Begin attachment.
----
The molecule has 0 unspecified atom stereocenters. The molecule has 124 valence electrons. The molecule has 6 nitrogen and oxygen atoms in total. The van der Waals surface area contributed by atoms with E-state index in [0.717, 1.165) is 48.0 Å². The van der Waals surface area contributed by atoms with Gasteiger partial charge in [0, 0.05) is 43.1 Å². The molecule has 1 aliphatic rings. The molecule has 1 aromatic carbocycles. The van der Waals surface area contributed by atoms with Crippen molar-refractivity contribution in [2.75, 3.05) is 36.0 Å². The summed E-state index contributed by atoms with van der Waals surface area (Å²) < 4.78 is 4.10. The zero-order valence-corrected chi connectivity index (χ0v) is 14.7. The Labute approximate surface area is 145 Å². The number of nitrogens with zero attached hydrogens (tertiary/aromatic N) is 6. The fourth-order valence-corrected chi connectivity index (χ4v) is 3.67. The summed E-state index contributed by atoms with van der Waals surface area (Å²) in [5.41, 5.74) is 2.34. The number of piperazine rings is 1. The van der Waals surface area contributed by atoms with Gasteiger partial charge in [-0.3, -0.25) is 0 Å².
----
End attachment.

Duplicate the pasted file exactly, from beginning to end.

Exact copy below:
The molecule has 0 unspecified atom stereocenters. The molecule has 124 valence electrons. The molecule has 6 nitrogen and oxygen atoms in total. The van der Waals surface area contributed by atoms with E-state index in [0.717, 1.165) is 48.0 Å². The van der Waals surface area contributed by atoms with Gasteiger partial charge in [0, 0.05) is 43.1 Å². The molecule has 1 aliphatic rings. The molecule has 1 aromatic carbocycles. The van der Waals surface area contributed by atoms with Crippen molar-refractivity contribution in [2.75, 3.05) is 36.0 Å². The summed E-state index contributed by atoms with van der Waals surface area (Å²) < 4.78 is 4.10. The zero-order valence-corrected chi connectivity index (χ0v) is 14.7. The Labute approximate surface area is 145 Å². The number of nitrogens with zero attached hydrogens (tertiary/aromatic N) is 6. The fourth-order valence-corrected chi connectivity index (χ4v) is 3.67. The summed E-state index contributed by atoms with van der Waals surface area (Å²) in [5.41, 5.74) is 2.34. The number of piperazine rings is 1. The van der Waals surface area contributed by atoms with Gasteiger partial charge in [-0.3, -0.25) is 0 Å².